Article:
A Vibrant, Active Piety

Early 19th-century America was an exciting time, an age of reform. Known as "the era of the common man," it saw a movement toward greater democratization. It witnessed the rise of Transcendentalism, the creation of utopian communities like Oneida and Brook Farm, the birth of the feminist movement, and the growth of abolitionism. In the area of religion, it was an era of intensive questioning and spiritual searching. 

Illustration by Dr. Pat McNamara, 1993One of those seekers was a young New Yorker named Isaac Hecker (1819-1888), whose spiritual journey led him from politics to Transcendentalism and Brook Farm, and ultimately to the Catholic Church. It led to friendships with Henry David Thoreau and Ralph Waldo Emerson. It led him to conclude that Catholicism alone fully met the day's needs, spiritual and social, and as a priest he dedicated his life to the conversion of America.

Born in Manhattan to a German-American family, Isaac Thomas Hecker was baptized Lutheran. His formal schooling was minimal, and he worked in the family bakery (Hecker Flour is still found on supermarket shelves). His early work in political organizing disillusioned him, and contact with reformer Orestes Brownson convinced him that true reform, social and political, needed a religious underpinning.  

This was the beginning of his spiritual journey. In early 1842 he had what he described as a "vision" that left him "unconscious of anything but pure love and joy." It was a turning point in his life. At Brook Farm he mingled freely with some of the day's leading intellectuals, but he was spiritually unsatisfied, and he turned to traditional Christianity for answers.

Through reading, travel, and conversation, Hecker concluded that Catholicism alone embraced "the full range of the Christian experience." It offered a unity Protestantism lacked, and it balanced personal piety with social activism. In August 1844, he was baptized a Catholic. His conversion surprised friends. When Emerson asked Hecker if art and architecture had "turned his head," he replied, "No, but what caused all that."

Hecker had also decided to become a priest. In August 1845, he joined the Redemptorists, an order he admired for its pastoral bent. (The Jesuits he considered too academic.) He was ordained in October 1849. In a letter home, he wrote: "All my seeking is now ended . . . I have found all that I have ever sought."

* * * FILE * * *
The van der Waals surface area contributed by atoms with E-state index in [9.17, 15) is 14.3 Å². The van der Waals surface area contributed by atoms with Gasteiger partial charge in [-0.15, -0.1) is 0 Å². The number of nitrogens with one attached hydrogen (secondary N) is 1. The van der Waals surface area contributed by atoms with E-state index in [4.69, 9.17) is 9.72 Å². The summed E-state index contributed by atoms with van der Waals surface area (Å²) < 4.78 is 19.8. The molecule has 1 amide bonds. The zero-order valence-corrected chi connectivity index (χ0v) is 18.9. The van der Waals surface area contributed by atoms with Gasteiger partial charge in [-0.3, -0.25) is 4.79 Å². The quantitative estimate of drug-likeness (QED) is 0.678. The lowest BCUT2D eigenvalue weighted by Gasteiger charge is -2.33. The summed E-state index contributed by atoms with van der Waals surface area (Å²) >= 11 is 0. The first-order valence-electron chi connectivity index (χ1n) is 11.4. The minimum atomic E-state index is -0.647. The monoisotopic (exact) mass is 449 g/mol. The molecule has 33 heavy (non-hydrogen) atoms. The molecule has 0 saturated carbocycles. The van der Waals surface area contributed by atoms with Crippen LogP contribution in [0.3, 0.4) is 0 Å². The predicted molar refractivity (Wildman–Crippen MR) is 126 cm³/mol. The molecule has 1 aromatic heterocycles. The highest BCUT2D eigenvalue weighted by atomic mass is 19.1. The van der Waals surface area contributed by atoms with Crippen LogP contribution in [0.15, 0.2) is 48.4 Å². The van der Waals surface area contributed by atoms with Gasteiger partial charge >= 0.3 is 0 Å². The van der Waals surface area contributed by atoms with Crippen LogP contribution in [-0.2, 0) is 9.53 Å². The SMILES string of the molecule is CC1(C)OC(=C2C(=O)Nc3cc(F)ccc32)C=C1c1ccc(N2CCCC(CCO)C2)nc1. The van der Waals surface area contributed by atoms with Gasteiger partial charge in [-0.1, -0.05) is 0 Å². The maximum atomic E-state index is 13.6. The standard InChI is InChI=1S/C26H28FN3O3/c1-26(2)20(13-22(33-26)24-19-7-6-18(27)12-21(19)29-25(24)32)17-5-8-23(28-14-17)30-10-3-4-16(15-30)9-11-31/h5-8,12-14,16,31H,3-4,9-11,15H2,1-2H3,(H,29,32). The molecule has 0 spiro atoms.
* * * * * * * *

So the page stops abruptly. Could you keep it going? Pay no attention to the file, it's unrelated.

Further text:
Father Hecker was assigned to a team of priests who traveled the country preaching parish missions. These were week-long events promoting repentance and renewal, composed of morning and evening lectures followed by confession. While these were primarily Catholic affairs, Hecker and his fellow missioners, all converts, wanted to extend their work to non-Catholics, as Hecker said, "to convert a certain class of persons among whom I found myself before my conversion."

In 1858, Hecker and four confreres left the Redemptorists to form the Missionary Society of St. Paul the Apostle, known as the Paulists. All converts, they were an impressive group: George Deshon was a West Pointer and friend of Ulysses S. Grant; Clarence Walworth was considered the nation's finest Catholic preacher; Augustine Hewit, the grandson of a senator, was an accomplished writer; Francis Asbury Baker had been a prominent minister in Baltimore. Together they would evangelize America. Hecker wrote: "I feel like . . . adopting one word as our motto -- CONQUER!"

During the 1850s, anti-Catholicism was widespread and powerful, and many Catholics took the defensive. Hecker aimed not merely to refute prejudice, but to persuade Protestants that they should convert. Instead of proceeding from doctrinal premises, Paulist preachers emphasized shared human experiences and the search for truth, arguing that Catholicism best met the needs of the soul and of society. Hecker wanted to convert Americans not for the Church's sake, but for theirs. 

He had no place for condemnation. In 1868, a minister described him as "a happy man -- happy in his faith and in his work."A friend called him "one of those men whom you feel it is good to be with." But he also felt an urgency (and impatience) about his work. One Paulist described his "contempt for lazy devotion":

Once, when upon a mission, a young priest just returned from Rome, where he had made his studies, expressed his desire to get back again to Italy as soon as possible, saying, "I find no time here to pray." Father Hecker felt indignant, for it did not seem to him that the young man was very much occupied. "Don't be such a baby," said he. "Look around and see how much work there is to be done here. Is it not better to make some return to God -- here in your own country --  for what He has done for you, rather than to be sucking your thumbs abroad! What kind of piety do you call that?"